Like everywhere else on the Internet, a thinspiration community has popped up on Instagram. A quick search for "thinspo" -- the shorthand term used for these glorifications of the super-skinny -- on Hashgram, a site that aggregates tags on Instagram photos, pulls up a bunch of disturbing images. Though, not all the images or mantras are unhealthy, a lot of them are. Also, that they are tagged "thinspo" signals the poster wants to indicates a certain acceptance of the thinspo mind-set. (Unless they're using the tag to make a point, like this homegirl.)
It's totally completely unsurprising that the popular photo sharing app has been used to present of these photos that glorify super-skinny body images and the unhealthy behaviors associated with attaining this "ideal." Wherever there's a platform, especially a visual one, these communities seem to pop up. We saw it on Tumblr and Pinterest earlier. And we already know this stuff has existed since the beginning of the Internet.
We learn two lessons from this Chung ordeal. First, even as the National Eating Disorder Association works with these sites to enforce a total ban of this content, this movement isn't going away. Tumblr has an official policy and Pinterest is working on one to eradicate thinspirational stuff completely. But, it seems a bit futile. Wherever there's Internet, there's thinspo -- banned from one photo sharing site, these people move to another. Just today The N ew York Daily News had an article about the dissemination of these images on YouTube, now that Pinterest has announced its counter-attack.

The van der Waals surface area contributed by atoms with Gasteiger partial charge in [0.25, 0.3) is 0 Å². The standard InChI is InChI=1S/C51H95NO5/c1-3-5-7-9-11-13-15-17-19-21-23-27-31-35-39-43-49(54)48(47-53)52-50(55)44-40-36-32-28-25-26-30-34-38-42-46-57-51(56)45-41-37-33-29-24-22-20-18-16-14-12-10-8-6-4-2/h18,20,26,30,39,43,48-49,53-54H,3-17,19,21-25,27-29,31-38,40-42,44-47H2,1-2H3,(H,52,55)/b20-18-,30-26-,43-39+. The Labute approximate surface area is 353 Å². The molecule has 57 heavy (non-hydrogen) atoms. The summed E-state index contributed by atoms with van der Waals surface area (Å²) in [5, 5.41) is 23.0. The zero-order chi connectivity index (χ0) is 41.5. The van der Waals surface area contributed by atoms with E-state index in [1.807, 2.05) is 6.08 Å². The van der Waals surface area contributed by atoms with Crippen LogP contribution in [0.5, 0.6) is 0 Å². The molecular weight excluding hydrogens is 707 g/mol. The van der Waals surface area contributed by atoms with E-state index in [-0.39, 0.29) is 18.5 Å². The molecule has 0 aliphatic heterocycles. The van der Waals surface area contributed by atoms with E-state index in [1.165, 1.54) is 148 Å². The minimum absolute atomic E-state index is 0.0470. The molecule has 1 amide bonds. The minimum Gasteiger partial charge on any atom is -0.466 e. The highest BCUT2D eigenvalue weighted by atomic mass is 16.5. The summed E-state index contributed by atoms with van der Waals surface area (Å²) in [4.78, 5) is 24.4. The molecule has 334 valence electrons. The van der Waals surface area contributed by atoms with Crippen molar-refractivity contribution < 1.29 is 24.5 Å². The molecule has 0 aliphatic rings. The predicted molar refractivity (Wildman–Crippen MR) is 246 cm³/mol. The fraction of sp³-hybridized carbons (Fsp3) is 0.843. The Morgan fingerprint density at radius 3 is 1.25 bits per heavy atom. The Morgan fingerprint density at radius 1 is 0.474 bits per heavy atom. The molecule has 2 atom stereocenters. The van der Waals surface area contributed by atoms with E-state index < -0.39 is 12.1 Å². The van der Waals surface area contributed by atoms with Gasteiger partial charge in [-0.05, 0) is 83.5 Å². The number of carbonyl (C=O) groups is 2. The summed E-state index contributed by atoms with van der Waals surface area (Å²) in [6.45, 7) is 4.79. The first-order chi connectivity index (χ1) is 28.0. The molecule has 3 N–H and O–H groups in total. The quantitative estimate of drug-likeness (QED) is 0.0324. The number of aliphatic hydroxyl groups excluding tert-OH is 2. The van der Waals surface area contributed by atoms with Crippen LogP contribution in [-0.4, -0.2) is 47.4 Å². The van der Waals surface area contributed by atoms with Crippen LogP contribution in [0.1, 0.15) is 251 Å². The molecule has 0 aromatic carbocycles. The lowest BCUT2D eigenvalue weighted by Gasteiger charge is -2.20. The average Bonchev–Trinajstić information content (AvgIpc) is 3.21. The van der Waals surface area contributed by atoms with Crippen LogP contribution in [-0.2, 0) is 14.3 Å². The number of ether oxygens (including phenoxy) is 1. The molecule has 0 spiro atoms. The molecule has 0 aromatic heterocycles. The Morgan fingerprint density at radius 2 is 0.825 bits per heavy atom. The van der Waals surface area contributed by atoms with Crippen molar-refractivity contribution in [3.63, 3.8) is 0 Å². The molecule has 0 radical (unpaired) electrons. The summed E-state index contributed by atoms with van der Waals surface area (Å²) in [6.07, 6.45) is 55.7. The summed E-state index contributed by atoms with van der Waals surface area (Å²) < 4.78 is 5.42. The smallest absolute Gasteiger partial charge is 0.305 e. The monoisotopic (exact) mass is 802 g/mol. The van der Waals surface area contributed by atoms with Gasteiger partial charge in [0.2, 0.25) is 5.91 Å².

But, beyond bringing light to yet another digital space where we find this troubling movement, we now see another problematic aspect of the war on thinspo. While many thinspo posters tag photos of themselves, others user public figures like Chung, or Charlie Chaplin's granddaughter, or even fashion and clothing models to detail their skinny ideal. Chung has said she doesn't want to act as thinspiration. "I don't want to be a pin-up for young girls just for being thin. I don't want to be admired for being thin, as opposed for being dressed well, and I don't want the two to get confused," she recently told OK! But on the Internet, where images get shared willy-nilly, she doesn't really have the choice. Does that mean Chung has to act as an advocate? It's probably not her responsibility to fix our country's body-image issues. But, it seems like until the fashion world and Hollywood and whoever glorifies those with impossible-to-attain bodies stop praising the ultra-thin, literally giving them digital pedestals, thinspo will live.